versión impresa ISSN 1517-8382
Braz. J. Microbiol. vol.42 no.4 São Paulo oct./dic. 2011
Sandra R.S. SalaberryI,*; Vanessa CastroII; Alessandra F.C. NassarII; Jacqueline R. CastroI; Ednaldo C. GuimarãesIII; Anna M.C. Lima-RibeiroI
IFaculdade de Medicina Veterinária, Universidade Federal de Uberlândia, Uberlândia, MG, Brasil
IIInstituto Biológico, São Paulo, SP, Brasil
IIIFaculdade de Matemática, Universidade Federal de Uberlândia, Uberlândia, MG, Brasil
The objectives of the present study were to verify the seroprevalence of anti-Leptospira spp. antibodies, identify the most frequent serovars and the risk factors associated with the infection in Uberlândia, Minas Gerais, Brazil . A total of 334 ovines blood samples were collected in 12 farms from Uberlândia municipality to be evaluated by means the Microscopic Agglutination Test (MAT) against 22 serovars of Leptospira spp. and an epidemiologic questionnaire was applied for each farm in order to correlate with risk factors of leptospirosis: sex, age and breed as well as contact with cattle, contact with dogs and presence of rodents. The prevalence of seropositive to MAT was found in seventy four ovines (22.2%; CI 95% 17.6-26.4%), with titers ranging from 100 to 3200. The most frequent serovars identified were: Hardjo, Autumnalis, Hardjo and Wolffi association and Grippotyphosa. Statistically significant differences were found in males, pure breeds and presence of rodents (p<0.05). The prevalence of anti-Leptospira spp. antibodies found in the present study demonstrated that this bacterium occurs in ovines of Uberlândia municipality, MG, Brazil . The need for the adoption of efficient management for the control of rodents and infection in ovines in order to avoid leptospirosis in the local flocks and future transmission to humans.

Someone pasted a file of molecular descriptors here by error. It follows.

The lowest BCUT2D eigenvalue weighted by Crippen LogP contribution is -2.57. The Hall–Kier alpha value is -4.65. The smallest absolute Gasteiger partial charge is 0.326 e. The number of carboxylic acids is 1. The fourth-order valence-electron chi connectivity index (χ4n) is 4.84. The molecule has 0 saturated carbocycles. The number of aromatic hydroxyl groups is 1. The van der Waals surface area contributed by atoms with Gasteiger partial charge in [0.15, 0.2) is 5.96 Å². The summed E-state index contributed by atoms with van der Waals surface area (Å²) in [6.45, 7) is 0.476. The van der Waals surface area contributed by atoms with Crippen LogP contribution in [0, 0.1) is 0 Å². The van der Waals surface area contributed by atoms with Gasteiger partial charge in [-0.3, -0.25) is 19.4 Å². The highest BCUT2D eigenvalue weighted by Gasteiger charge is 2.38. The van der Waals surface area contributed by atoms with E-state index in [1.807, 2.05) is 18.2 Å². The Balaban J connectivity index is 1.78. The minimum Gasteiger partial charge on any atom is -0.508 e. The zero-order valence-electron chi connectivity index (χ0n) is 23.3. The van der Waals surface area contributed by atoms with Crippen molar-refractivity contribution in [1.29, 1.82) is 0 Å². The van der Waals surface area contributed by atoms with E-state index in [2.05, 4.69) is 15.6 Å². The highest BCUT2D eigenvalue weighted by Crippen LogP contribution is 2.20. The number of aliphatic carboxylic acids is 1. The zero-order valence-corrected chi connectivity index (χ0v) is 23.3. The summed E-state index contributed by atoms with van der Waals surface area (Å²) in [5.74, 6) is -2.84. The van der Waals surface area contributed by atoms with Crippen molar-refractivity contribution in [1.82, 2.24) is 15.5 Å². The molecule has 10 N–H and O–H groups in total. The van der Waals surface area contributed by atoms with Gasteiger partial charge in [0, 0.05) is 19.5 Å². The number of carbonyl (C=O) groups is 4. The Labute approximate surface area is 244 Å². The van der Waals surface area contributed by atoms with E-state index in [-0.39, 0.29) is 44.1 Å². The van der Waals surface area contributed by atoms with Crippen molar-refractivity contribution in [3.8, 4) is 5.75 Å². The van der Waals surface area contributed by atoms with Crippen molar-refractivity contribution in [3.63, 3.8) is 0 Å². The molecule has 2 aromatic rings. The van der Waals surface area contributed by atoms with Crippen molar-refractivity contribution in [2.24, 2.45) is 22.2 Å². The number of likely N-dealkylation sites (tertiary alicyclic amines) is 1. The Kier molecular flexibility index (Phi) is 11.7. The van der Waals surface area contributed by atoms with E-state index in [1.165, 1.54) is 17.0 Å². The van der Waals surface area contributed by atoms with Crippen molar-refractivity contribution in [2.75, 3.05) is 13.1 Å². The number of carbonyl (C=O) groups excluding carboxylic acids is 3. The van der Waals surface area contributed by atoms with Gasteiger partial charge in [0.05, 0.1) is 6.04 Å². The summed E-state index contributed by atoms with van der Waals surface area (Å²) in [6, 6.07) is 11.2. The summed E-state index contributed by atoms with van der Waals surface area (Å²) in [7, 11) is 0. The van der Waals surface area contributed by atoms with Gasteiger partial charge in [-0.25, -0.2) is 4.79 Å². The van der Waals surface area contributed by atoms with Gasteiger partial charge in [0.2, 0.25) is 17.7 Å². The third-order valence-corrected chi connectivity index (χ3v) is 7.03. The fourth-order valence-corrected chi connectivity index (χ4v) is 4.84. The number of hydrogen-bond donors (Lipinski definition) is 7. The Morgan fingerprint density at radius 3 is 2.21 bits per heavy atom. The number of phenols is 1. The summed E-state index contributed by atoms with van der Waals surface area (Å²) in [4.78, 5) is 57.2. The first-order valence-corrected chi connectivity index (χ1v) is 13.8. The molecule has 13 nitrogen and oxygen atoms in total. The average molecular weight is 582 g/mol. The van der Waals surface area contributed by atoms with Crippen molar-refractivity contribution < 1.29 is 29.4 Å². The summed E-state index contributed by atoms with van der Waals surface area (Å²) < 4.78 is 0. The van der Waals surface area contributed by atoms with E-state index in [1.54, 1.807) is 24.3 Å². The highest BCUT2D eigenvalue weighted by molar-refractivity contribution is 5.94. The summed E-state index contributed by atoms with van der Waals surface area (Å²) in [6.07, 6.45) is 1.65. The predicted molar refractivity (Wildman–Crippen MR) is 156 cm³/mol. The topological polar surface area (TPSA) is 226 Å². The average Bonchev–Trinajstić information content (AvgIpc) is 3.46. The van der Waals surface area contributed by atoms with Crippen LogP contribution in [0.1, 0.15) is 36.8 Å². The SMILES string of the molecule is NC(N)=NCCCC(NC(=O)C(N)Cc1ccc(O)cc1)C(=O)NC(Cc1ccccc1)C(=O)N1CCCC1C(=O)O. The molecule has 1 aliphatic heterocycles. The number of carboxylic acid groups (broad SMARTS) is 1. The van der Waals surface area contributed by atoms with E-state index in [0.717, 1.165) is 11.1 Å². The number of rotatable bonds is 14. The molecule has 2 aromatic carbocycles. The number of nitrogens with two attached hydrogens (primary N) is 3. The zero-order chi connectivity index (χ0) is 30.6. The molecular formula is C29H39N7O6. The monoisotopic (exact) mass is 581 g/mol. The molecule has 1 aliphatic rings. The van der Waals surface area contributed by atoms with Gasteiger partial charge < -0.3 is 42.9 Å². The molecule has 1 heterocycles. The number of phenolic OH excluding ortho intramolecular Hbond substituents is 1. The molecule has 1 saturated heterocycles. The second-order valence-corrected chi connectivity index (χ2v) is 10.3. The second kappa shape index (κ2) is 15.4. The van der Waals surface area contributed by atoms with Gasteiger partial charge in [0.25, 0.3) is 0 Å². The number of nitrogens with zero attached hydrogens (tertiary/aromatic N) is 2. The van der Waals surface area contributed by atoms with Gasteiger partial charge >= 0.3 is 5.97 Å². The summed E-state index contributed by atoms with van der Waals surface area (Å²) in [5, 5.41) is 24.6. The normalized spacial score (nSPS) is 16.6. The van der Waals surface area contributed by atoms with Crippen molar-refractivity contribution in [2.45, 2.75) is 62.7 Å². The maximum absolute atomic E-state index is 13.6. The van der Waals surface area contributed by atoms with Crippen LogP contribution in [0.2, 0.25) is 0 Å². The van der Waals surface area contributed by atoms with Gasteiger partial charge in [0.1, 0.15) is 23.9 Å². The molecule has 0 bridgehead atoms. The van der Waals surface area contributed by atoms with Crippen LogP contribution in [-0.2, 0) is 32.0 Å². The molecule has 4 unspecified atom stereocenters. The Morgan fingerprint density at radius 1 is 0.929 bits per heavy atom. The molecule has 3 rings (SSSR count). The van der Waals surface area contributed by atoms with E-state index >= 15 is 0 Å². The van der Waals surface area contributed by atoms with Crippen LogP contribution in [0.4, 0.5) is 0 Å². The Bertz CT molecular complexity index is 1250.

Key words: leptospirosis, seroprevalence, serovars, sheep
Leptospirosis is a bacterial disease of the genus Leptospira that occurs in animals and humans (28). Through advances in genetics and molecular biology the Leptospira bacteria has been classified and divided into at least 12 pathogenic and four saprophytes species. The pathogenic species have been distributed into more than 250 serovars (1).
Humans can become infected by direct contact or indirectly by the urine of infected animals. The incidence of the disease is seasonal, varying by climatic conditions and humidity. The wet season, with elevated temperatures, is ideal for survival of the Leptospira in the environment (21).
Ovines seem to be less susceptible to leptospirosis infection than other domestic species. The most commonly diagnosed serovars include: Hardjo, Bratislava, Pomona and Icterohaemorrhagiae. Once infected, animals may present clinical signs of fever, depression, anemia, hemoglobin deficiency and ictericia as well as abortion, stillbirths and sudden death (22). Ovines may become infected and transmit leptospirosis to other animals of their species (16).
Studies in the northeast of Italy , Greece and New Zealand have demonstrated the risks of transmission of leptospirosis to humans and the occurrence of anti-Leptospira spp. antibodies in ovines, with levels prevalence ranging between 5.7% and 6.1% (12, 14, 15). Seroepidemiological research on leptospirosis in ovines has been conducted and antibodies against Leptospira spp. were found in different regions of Brazil: States of São Paulo, Rio Grande do Norte, Rio Grande do Sul, Paraíba, Paraná and Rondônia (8, 6, 18, 19, 17, 2).
The objectives of the present study were to verify the prevalence of anti-Leptospira spp. antibodies, the predominant serovars and the risk factors associated with infection in ovines of Uberlândia municipality, Minas Gerais State, Brazil .
MATERIALS AND METHODS
The municipality of Uberlândia is situated in the macro region of the Triângulo Mineiro and Alto Paranaíba in the State of Minas Gerais , Brazil . The region has a tropical climate with two defined seasons, a wet summer and a dry winter. Average temperature and annual rainfall are approximately 22 ºC and 1.500 mm respectively (11).